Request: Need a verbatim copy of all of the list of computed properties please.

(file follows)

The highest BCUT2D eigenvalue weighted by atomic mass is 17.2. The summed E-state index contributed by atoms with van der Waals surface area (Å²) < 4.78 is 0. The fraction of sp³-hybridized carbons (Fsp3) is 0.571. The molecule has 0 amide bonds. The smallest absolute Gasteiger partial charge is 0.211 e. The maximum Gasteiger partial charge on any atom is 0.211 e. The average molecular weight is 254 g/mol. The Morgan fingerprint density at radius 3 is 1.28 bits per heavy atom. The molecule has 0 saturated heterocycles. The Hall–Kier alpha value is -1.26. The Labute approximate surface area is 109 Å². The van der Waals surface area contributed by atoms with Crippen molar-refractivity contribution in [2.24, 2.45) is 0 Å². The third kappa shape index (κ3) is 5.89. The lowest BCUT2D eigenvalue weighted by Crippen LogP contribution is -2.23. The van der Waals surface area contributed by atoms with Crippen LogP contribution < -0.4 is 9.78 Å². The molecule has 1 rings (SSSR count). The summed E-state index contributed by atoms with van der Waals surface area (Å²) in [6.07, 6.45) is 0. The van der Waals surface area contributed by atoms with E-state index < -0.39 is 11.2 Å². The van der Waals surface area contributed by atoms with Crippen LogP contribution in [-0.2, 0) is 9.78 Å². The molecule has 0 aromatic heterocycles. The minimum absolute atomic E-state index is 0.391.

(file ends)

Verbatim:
The highest BCUT2D eigenvalue weighted by atomic mass is 17.2. The summed E-state index contributed by atoms with van der Waals surface area (Å²) < 4.78 is 0. The fraction of sp³-hybridized carbons (Fsp3) is 0.571. The molecule has 0 amide bonds. The smallest absolute Gasteiger partial charge is 0.211 e. The maximum Gasteiger partial charge on any atom is 0.211 e. The average molecular weight is 254 g/mol. The Morgan fingerprint density at radius 3 is 1.28 bits per heavy atom. The molecule has 0 saturated heterocycles. The Hall–Kier alpha value is -1.26. The Labute approximate surface area is 109 Å². The van der Waals surface area contributed by atoms with Crippen molar-refractivity contribution in [2.24, 2.45) is 0 Å². The third kappa shape index (κ3) is 5.89. The lowest BCUT2D eigenvalue weighted by Crippen LogP contribution is -2.23. The van der Waals surface area contributed by atoms with Crippen LogP contribution < -0.4 is 9.78 Å². The molecule has 1 rings (SSSR count). The summed E-state index contributed by atoms with van der Waals surface area (Å²) in [6.07, 6.45) is 0. The van der Waals surface area contributed by atoms with E-state index < -0.39 is 11.2 Å². The van der Waals surface area contributed by atoms with Crippen LogP contribution in [-0.2, 0) is 9.78 Å². The molecule has 0 aromatic heterocycles. The minimum absolute atomic E-state index is 0.391.